acid. Photos copyright of Cheryl Lee Eberting, M.D.
Citation: Eberting CL, Coman G, Blickenstaff N (2014) Repairing a Compromised Skin Barrier in Dermatitis: Leveraging the Skin’s Ability to Heal Itself.
J Allergy Ther 5: 187. doi:10.4172/2155-6121.1000187
Page 4 of 8
J Allergy Ther
ISSN:2155-6121 JAT an open access journal Volume 5 • Issue 5 • 1000187
post-inammatory hyperpigmentation in light and darker-skinned
individuals [49]. is molecule also has photoprotective benets. Aer
UV exposure, it reduced ROS, NF-KB, cytochrome c, and caspase 3
levels and inhibited hyaluronidase, possibly by inhibition of MMP1
activation by modulating NF-KB signaling [50]. Feeding mice with this
molecule prior to UVB radiation caused delays in tumor appearance,
multiplicity, and size [51]. is molecule also oers protection from
UVB radiation damage in humans [52].
Niacinamide, a B vitamin and possible Peroxisome Proliferator-
Activated Receptor (PPAR) ligand, has been shown to up regulate
llagrin and involucrin synthesis [53]. It has been proven eective
in the treatment of many forms of a disrupted skin barrier [54-
56]. Niacinamide also suppresses antigen-induced lymphocytic
transformation, an added benet that may minimize rates of
contact sensitization. Niacinamide also inhibits 3'-5' cyclic AMP
phosphodiesterase, and blocks the inammatory actions of iodides
[57]. Niacinamide increases the thickness of the epidermis [58]
while inducing de novo ceramide production through up-regulated
expression of serine palmitoyltransferase, the rate-limiting enzyme in
sphingolipid synthesis [59]. Ceramides are eective in blocking the
reduction, and even stimulating the synthesis, of collagen aer UV
irradiation [60]. Niacinamide shows improved facial wrinkle appearance
and tolerability compared to tretinoin [61]. Additionally, a niacinamide-
containing moisturizer applied with tretinoin therapy enhanced the
response to tretinoin, improved the stratum corneum, and decreased
tretinoin-associated side-eects [62]. Niacinamide is well tolerated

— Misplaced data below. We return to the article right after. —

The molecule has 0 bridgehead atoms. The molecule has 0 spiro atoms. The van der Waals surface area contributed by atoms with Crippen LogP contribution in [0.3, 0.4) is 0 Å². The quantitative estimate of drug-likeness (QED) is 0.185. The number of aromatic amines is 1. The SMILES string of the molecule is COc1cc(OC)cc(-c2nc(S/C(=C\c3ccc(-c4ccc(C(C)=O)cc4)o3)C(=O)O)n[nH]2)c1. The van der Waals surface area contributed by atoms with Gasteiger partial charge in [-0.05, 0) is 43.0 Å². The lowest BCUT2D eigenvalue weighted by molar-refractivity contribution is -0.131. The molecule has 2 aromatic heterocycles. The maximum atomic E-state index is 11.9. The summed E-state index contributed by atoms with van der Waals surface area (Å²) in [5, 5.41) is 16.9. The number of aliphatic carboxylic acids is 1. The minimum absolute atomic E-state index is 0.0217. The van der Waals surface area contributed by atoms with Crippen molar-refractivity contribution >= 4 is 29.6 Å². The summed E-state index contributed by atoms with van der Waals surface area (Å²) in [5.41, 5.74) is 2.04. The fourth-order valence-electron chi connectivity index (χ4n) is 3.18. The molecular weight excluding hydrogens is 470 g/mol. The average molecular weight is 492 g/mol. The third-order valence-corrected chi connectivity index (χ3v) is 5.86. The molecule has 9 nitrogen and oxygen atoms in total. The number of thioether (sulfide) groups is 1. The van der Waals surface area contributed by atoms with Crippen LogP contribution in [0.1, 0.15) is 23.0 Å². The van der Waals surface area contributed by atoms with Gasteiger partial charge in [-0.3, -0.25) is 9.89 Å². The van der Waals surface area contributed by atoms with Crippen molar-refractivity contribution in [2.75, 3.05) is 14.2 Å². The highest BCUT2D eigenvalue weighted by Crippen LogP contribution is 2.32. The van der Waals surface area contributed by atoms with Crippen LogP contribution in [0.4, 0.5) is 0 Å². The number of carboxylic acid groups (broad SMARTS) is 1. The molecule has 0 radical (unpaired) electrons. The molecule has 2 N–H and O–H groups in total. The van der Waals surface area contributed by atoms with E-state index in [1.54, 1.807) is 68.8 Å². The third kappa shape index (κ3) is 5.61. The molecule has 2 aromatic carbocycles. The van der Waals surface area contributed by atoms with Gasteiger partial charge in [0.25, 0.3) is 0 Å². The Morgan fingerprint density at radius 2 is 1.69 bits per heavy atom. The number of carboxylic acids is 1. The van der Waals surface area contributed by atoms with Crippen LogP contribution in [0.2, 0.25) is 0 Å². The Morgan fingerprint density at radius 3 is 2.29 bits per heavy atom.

by the skin and provided signicant improvements versus control in
ne lines/wrinkles, hyperpigmentation spots, texture, red blotchiness,
elasticity, and skin yellowing versus an oil in water moisturizer control
[63,64]. Both niacinamide and 18-β glycyrrhetinic acid are optimal
anti-inammatory molecules for optimizing repair of the compromised
skin barrier.
pH Modulation
e pH of the epidermis becomes abnormally elevated in the setting
of dermatitis, infection, or from contact with alkaline substances such
as soap, bleach, solvents and even tap water [65]. e optimal pH of
the skin is between 4.6 and 5.6 which is ideal for ceramide production.
e skin lipid-producing enzymes β-glucocerebrosidase and acid
sphingomyelinase both have optimal levels of activity within this pH
range [21,22]. When the skin is overly alkaline, both serine protease-
mediated inactivation and metabolism of the β-glucocerebrosidase
and acid sphingomyelinase enzymes take place. Ceramide and lipid
production slows or comes to a halt [66]. e disrupted and alkaline
skin barrier is unable to support a healthy microbiome. Staphylococcus
aureus, Candida, and Propionibacterium acnes all grow more
eectively in an alkaline environment. Natural skin ora also become
compromised at an elevated pH [67,68]. is shi in the microbiome
of the skin may lead to a cycle of increased alkalinity, infection, and
a disrupted epidermal barrier. Additionally, as the pH reaches and
exceeds 5.7, there is inhibition of lamellar body secretion and corneo-
desmosome-constituent proteins can be degraded [66].
Acidication and even hyper-acidication of the epidermis has
been shown to decrease TEWL [69]. In fact, a common technique for
acidifying topical skin care formulations is the addition of acidic salts,